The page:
Federal prosecutors in Washington, D.C., asked Monday evening that Roger Stone be sentenced to 7 to 9 years in prison for his November conviction on lying, obstruction of justice, and witness-tampering charges. Stone was the sixth adviser or aide to President Trump convicted on charges stemming from Special Counsel Robert Mueller's investigation of Trump's campaign and Russian election interference. U.S. District Judge Amy Berman Jackson could hand Stone, 67, to up to 50 years in prison at his Feb. 20 sentencing hearing, but federal judges typically follow sentencing guidelines and recommendations.
Prosecutors argued in their sentencing memorandum that sending Stone to prison for at least 87 weeks would serve as a deterrence to others who might consider lying to Congress, obstruction a federal investigation, or tampering with and threatening witnesses. Stone "decided to double — and triple — down on his criminal conduct by tampering with a witness for months in order to make sure his obstruction would be successful," the prosecutors wrote. "Stone's actions were not a one-off mistake in judgment. Nor were his false statements made in the heat of the moment. They were nowhere close to that."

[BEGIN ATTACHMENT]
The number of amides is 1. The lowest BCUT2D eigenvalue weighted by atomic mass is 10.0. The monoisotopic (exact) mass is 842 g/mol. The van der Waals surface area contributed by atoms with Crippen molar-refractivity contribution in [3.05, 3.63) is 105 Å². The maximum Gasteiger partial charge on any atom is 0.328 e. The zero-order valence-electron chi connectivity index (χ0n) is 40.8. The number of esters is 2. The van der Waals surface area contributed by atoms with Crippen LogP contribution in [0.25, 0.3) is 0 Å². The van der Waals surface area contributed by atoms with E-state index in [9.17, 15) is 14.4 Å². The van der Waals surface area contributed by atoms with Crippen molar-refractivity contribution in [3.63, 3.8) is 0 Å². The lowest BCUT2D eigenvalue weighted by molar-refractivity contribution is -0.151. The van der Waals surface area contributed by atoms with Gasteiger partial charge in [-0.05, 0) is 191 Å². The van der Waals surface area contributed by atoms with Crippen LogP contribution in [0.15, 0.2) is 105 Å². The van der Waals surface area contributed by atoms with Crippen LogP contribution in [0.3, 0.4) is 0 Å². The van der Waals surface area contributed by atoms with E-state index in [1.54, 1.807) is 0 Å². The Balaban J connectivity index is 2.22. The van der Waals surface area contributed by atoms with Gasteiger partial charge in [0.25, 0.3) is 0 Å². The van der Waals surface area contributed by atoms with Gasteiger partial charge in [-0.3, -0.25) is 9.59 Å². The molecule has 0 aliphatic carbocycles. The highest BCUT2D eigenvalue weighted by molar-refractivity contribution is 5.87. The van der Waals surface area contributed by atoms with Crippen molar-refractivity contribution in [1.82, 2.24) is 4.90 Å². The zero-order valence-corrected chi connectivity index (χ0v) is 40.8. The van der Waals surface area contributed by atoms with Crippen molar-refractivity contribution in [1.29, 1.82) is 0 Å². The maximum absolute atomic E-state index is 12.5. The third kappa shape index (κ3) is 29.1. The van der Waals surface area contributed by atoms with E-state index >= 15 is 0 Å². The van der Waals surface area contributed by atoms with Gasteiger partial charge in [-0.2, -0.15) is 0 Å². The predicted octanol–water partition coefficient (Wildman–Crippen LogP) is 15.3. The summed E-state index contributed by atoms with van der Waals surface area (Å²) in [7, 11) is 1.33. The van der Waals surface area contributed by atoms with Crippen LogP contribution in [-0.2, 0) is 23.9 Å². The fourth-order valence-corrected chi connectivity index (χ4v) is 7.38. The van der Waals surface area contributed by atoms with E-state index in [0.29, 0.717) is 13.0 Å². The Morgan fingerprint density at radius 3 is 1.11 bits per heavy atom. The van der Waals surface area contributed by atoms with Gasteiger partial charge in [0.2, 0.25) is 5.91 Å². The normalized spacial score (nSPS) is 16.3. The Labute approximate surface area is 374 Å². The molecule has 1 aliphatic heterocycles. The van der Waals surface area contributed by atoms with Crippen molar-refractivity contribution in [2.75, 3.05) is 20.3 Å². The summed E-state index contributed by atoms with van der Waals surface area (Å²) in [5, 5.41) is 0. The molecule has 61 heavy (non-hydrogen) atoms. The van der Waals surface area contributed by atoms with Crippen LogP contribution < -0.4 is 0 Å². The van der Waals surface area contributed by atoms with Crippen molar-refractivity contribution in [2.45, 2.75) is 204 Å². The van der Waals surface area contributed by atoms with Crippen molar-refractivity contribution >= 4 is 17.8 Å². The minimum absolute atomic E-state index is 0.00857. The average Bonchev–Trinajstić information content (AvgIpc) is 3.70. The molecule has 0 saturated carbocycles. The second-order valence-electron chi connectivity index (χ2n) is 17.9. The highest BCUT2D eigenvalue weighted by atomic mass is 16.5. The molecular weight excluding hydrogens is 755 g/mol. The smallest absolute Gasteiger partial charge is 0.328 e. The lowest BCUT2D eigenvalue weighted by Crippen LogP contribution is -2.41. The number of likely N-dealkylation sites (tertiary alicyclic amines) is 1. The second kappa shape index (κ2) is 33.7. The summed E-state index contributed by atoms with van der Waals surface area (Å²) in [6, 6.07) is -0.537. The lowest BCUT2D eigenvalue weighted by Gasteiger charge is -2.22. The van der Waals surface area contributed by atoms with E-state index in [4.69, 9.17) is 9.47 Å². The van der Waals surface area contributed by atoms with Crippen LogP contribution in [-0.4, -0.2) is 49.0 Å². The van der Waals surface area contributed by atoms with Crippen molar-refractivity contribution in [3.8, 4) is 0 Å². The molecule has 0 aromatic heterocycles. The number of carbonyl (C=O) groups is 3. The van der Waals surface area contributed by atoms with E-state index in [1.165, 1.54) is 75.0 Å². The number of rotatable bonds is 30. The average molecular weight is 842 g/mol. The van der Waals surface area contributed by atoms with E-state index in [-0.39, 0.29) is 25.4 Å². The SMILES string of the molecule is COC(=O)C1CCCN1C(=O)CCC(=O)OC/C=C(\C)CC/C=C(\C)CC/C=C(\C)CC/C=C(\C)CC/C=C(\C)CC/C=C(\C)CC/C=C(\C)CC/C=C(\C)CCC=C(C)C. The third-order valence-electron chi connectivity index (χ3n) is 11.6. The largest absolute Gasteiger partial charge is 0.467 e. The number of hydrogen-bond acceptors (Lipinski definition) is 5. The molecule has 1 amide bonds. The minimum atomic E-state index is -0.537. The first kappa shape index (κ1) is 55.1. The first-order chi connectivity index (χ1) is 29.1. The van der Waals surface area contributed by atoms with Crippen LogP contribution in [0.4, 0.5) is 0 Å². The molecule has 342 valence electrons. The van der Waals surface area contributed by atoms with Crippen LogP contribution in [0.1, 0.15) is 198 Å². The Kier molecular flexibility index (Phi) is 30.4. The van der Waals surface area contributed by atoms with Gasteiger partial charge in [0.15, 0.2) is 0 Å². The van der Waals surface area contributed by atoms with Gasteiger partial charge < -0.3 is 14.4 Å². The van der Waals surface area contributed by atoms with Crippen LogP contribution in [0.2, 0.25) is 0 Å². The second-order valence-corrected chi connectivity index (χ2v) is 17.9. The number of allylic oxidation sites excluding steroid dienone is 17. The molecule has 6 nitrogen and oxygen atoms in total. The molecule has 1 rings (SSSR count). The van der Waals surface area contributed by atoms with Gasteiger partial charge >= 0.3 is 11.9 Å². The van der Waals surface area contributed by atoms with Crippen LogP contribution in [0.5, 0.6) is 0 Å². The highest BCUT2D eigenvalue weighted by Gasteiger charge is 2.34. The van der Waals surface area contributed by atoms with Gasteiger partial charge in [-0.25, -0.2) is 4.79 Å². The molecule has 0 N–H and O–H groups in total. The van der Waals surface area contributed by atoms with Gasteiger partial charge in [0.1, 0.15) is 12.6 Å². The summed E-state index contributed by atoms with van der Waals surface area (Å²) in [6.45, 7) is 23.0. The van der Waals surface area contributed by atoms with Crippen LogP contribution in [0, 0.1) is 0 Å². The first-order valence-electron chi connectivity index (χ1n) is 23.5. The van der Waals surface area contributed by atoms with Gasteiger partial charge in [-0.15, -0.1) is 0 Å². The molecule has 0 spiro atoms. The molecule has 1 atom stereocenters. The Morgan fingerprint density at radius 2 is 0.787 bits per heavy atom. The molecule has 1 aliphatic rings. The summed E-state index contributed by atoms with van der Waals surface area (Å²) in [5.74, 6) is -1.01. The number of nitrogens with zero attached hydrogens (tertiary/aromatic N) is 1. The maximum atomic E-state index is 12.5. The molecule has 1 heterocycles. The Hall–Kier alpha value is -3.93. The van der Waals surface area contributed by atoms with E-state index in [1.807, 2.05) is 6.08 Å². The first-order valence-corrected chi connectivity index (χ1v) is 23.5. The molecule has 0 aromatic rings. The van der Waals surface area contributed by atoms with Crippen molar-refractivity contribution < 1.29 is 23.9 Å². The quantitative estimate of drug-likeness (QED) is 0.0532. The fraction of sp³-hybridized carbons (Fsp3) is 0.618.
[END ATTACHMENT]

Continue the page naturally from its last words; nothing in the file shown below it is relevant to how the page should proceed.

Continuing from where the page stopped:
The U.S. Attorney's Office in Washington also cited Alexander Hamilton's Federal Paper No. 68 to argue that "foreign election interference is the 'most deadly adversar[y] of republican government,'" and obstructing investigations into foreign election interference, as Stone was convicted of having done, "thus strikes at the very heart of our American democracy." That argument from Justice Department prosecutors "was strikingly similar — in some cases borrowing from the exact passages from the same Constitution-era text — as that lodged by the House's prosecutors during Trump's impeachment trial," Politico points out.
Trump reacted negatively to Stone's jury conviction on all seven counts in November.